I first met Jan Cheripko, author of Rat; Sun, Moon, Stars, Rain; and Imitate The Tiger, when we both presented at a South Carolina Reading Association conference several years ago. I admire his tight prose in which young men face peer pressure and/or tough choices. His workshop at camp was on secondary characters and transitions. Since I'd never studied either of those in particular, I thought I’d learn some tips for Half-Truths and some advice to pass on to all of you. Below is a synopsis of his two presentations.
|Photo by Gayle Krause|
On Secondary Characters
Pay attention to your secondary character’s motivations and make sure you develop a distinct identity for them. If you are only using a secondary character to advance the plot, you might be short-changing the plot. Secondary character must be there for his/her own growth.
Focus on an individual in a crowd and realize how that person may personify the crowd. For example, in the opening scene of Casablanca moviegoers see a pickpocket. The thief represents how people are stuck in Casablanca and bad things are about to happen. Each minor character should reinforce the theme of the story.
Shakespeare gave some of his best lines to his secondary characters. Can you be so confidant in you writing that you give some of your best lines to someone who only shows up on the page briefly? In King Lear the Gentleman says: “Her tears were like diamonds dropped from pearls.”
Your assignment: Create a list of all your characters and assign a value to them.
1- Most important
3- Less so
4- Brief encounter
5- Part of the crowd
- Who are they?
- What’s their purpose?
- Where do they come from?
- When did they exist?
- What’s their history?
- What do we know about them?
- Why does she or he speak that way?
- Should she be eliminated or developed?
- Is this character consistent with purpose and theme of the book?
Play with a secondary’s character language. Allow him to be extravagant in ways the main character isn’t. Experiment! Be poetic, use humor, innuendo, puns, and slapstick. Take chances! Be philosophical, offer insights, use recurring symbols and leitmotif. Then, if necessary, be prepared to cut it all.
An example from Half-Truths
Maggie, Kate's younger sister comes into the library after exploring her grandmother's attic. She and her brother are excited to find their great-grandfather's civil war uniform. While she is chattering about what they found, Kate looks at their great-grandfather's portrait which hangs over the fireplace.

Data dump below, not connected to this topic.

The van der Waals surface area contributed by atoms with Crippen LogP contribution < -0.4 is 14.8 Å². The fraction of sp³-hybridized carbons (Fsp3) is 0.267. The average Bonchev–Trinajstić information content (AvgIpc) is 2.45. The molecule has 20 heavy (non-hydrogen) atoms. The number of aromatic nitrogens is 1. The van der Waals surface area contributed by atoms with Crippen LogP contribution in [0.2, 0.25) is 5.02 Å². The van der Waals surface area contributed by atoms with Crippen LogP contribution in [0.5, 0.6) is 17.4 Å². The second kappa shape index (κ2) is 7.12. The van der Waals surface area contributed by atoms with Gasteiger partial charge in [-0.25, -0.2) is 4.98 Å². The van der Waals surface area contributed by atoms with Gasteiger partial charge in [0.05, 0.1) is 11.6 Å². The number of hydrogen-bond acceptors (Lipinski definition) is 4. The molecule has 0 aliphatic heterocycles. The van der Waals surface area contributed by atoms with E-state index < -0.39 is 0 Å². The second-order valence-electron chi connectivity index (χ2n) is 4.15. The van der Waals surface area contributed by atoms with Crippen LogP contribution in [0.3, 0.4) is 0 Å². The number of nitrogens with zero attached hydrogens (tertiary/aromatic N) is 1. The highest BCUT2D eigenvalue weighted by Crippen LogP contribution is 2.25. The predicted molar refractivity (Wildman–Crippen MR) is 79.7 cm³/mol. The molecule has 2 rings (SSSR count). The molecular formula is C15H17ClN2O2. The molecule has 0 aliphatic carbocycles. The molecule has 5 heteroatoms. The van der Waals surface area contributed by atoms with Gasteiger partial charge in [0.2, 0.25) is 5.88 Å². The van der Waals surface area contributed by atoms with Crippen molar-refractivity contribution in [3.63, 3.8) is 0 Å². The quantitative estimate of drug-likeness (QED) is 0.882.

Maggie follows my gaze. "That's it! That's what we found. Wait 'til I tell Frankie. He's going to be flabberdoozled!"
"Flabberdoozled?" Grandaddy repeats. He bites his bottom lip to keep from laughing.
Maggie looks at him with impatience. "You know, Grandaddy! Flabbergasted plus bamboozled. Flabberdoozled!"
Transitional Scenes: Half the Fun is Getting There
First, Jan gave a short primer on plot:
Beginnings. Will it get us to turn the page?
“Call me Ishmael.” Moby Dick. This is a command to the reader.
“And the clock struck 13.” 1984.
Middle. Is there a clear inciting moment? It must happen in the first third of the story. Tension builds with the inclusion of backstory, new characters, danger, actions, dialogue, and interior monologue. Then relations become more complicated. Motives are introduced and action intensifies. Conflicts build to inciting moment until you get to a point of no return.
Rocky When the guy pulls Rocky’s name out of the hat and there is no choice: Rocky must fight.
Titanic Jack looks up and sees Rose in the balcony. Once they meet, it’s the point of no return.
End. Is the reader left thinking, feeling, wondering, sad, happy, perplexed, or satisfied?
When crafting a scene ask:
- Why is this scene in here?
- How is it constructed?
- Is it consistent with the story, plot and pacing?
- Can it, or should it be eliminated?
- Where is the story line going? Does this scene take my story forward?
- Is the scene consistent with my purpose and theme?
|Scene A: The Barn|
When you look at a transitional scene you have four options:
- Leave it the way it is.
- Eliminate it entirely and cut to the chase.
- Expand it, develop it, and integrate it even more.
- Judiciously trim it; let the left out parts speak volumes.
Your assignment: Write a transitional scene. Slow down, pay attention to details, and make the scene worthwhile.
An example from Half-Truths
Kate is walking home from just having been in Lillie's neighborhood without her family knowing. (For those of you who are unfamiliar with the story, Kate has just moved to a wealthy area of Charlotte, NC after spending her growing-up years on a farm in Titusville, SC.)
It's getting dark and I hurry along the street. I've got to get back before my grandparents come home from the club. Even Grandaddy wouldn't be too happy with me walking around a colored neighborhood by myself at night.
I walk past a white brick mansion high on a hill. Small lights line the long driveway casting a warm glow on the spacious lawn. This isn't at all like Titusville, but I feel like I belong here more than I do in Lillian's neighborhood. It's strange. I never thought I'd feel like I belonged in Myers Park.
******Jan is a gifted teacher and mentor. It was a pleasure to chat with him and hear from other campers how much he encouraged them.
|Photo by Jolene Ballard Gutierrez|